Attack Grounds Deliveries from Duluth, Minn., Airplane Manufacturer
KRTBN Knight-Ridder Tribune Business News: Duluth News-Tribune - Minnesota
Copyright © 2001 KRTBN Knight Ridder Tribune Business News; Source: World Reporter ™
Cirrus Design Corp. delivered four airplanes Friday – the first since Sept. 11 when terrorists attacked the World Trade Center and Pentagon with hijacked jetliners.
In the days that followed, workers at the Duluth airplane manufacturer worried about the victims, but they also had reason to be concerned for their company.
Cirrus continued to produce airplanes but could not deliver them because of flying restrictions – that Cirrus fully supports – imposed by the Federal Aviation Administration. The company’s income stream ran dry.
“We had $4.5 million in inventory just sitting there,” said Cirrus Vice President Bill King, after tallying the value of 15 airplanes that were waiting for delivery Friday morning. “That’s $4.5 million we would have had for operations.”
Cirrus was in good company, said Shelly Snyder Simi, a spokeswoman for the General Aviation Manufacturers Association in Washington, D.C.
“The flight restrictions created a tremendous hardship for manufacturers and many others in general aviation,” she said. “When we’re grounded, we hurt.”
Many companies are still reeling from last week’s events. As evidence of the damage done, Simi pointed to an announcement made Friday by New Piper Aircraft Inc. in Vero Beach, Fla. It will shut down airplane-making operations for two weeks.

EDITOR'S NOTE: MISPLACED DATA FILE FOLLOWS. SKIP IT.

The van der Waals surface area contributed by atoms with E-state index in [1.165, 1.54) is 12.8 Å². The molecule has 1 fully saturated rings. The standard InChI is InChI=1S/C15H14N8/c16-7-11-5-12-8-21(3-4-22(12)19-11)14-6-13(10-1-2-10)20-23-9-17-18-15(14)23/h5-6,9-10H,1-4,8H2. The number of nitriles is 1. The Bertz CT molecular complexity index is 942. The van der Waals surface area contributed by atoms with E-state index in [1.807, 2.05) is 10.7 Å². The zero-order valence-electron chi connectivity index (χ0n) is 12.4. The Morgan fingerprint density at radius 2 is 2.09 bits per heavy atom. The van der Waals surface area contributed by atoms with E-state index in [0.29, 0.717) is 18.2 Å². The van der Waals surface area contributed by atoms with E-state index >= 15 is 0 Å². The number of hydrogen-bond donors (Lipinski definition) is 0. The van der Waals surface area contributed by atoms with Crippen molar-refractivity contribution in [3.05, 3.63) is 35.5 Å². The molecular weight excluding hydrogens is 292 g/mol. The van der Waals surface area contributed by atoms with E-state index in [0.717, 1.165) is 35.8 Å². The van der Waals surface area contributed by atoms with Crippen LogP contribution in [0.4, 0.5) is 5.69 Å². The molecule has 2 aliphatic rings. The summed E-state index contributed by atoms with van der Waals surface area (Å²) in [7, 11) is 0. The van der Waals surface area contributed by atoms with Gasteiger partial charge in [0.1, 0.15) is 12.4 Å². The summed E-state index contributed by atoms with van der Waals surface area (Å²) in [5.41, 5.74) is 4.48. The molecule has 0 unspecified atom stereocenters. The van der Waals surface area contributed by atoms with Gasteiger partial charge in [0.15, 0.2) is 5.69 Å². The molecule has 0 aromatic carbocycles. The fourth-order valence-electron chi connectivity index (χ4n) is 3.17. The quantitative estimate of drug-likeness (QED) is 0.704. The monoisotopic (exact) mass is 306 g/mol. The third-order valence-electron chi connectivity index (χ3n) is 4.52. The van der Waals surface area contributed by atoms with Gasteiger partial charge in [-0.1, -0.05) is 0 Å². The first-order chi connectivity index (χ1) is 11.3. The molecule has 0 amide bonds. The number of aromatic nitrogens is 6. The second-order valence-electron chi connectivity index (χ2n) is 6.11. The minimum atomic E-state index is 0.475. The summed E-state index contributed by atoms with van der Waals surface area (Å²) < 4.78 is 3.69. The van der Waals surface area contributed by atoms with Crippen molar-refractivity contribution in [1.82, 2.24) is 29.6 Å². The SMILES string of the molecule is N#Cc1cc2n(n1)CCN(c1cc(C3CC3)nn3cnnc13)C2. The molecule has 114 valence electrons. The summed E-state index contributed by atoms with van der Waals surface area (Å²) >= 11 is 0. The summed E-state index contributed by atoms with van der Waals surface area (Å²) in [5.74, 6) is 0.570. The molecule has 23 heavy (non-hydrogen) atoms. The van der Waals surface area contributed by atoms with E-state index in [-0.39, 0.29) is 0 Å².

King said Cirrus might have found itself forced to take similar action were it not for a recent infusion of cash. On Aug. 21, Crescent Capital, the U.S. arm of the First Islamic Investment Bank of Bahrain, became the majority owner of Cirrus by making a $100.3 million investment in it.
Even with its capital reserves replenished, King said the past few weeks hardly have been a cakewalk for Cirrus. “We encountered some of the most difficult management issues we’ve ever faced here.”
Cirrus had to find room to store unshipped airplanes without disrupting production. It had continued expenses to meet. The business also had to deal with pilots eagerly waiting for airplanes.
Kate Andrews, part of the sales and support staff at Cirrus, remembers one would-be airplane owner in particular: a German man who arrived in Duluth with his son-in-law Sept. 10, expecting to take delivery of a Cirrus airplane.
But the terrorist attacks put the delivery on hold. Cirrus requires each of its customers to go through an orientation and training session before taking possession of an airplane. Those exercises were impossible with FAA restrictions in effect.
For more than a week the waiting Germans came to Cirrus to look at their plane, sit in it and one day – still not permitted to fly – they took it for a spin.
“We watched them driving up and down the taxiway,” Andrews said. “They must have been out there for an hour. I guess it was the next best thing to flying.”
The amusing sight apparently did Cirrus workers some good.
“It was the first time any of us had chuckled all week,” Andrews said.